This policy brief addresses the question of whether Brunei Darussalam should adopt a self-certifying medical leave policy (SCML) for employees in the public and private sector. It also proposes for the best SCML option to adopt if SCML is to be implemented.
The policy brief recommended that SCML should be implemented for both public and private sectors as the existing system requiring medical certificates (MCs) for sick leave is prone to abuse and has a tendency to encourage or at least, accommodate longer and unnecessary absenteeism from work. This presents negative implications as it results in considerable direct and indirect costs to the workplace, individual and Ministry of Health (MoH). There is a strong case for proper control on the duration of paid sick leave for minor illnesses and abuse of MC issuance so that absenteeism can be reduced. A more robust management of sick leave can be achieved via an SCML policy which provides empowerment for employees to decide whilst at the same time, incentivizes them to reduce sick leave or to return to work earlier.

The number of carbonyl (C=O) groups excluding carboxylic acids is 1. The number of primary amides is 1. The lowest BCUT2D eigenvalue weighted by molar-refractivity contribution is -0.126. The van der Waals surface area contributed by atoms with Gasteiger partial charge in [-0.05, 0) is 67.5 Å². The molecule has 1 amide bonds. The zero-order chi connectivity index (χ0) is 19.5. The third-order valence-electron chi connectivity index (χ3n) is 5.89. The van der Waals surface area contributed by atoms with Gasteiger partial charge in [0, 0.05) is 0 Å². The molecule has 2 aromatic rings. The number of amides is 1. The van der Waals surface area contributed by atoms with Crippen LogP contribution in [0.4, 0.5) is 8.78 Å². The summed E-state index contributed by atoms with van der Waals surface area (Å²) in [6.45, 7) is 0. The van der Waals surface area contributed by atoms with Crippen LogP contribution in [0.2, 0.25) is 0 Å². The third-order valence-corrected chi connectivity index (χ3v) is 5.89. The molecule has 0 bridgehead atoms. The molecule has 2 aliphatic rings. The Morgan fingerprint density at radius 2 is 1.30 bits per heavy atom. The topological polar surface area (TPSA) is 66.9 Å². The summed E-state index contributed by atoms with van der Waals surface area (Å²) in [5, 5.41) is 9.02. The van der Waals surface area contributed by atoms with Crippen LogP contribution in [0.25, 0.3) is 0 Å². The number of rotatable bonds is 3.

Our recommendation is for the abolition of the MC requirement for taking sick leave for minor illnesses in favour of the SCML provision for a specified number of six days per year to be taken not more than two days in a row. In addition, there should be a monetary reward for the number of SCML days that are not utilised by the employee to be paid on an annual basis. If this is administratively inexpedient, then the monetary reward may be omitted to allow for six days SCML per year to be taken not more than two days in a row.
In September 2016, MoH applied our recommendation for SCML using option 1: Self-certification of a specified number of sick leave days to be deducted from existing annual leave.
This study has been published as a CSPS Policy Brief in 2014.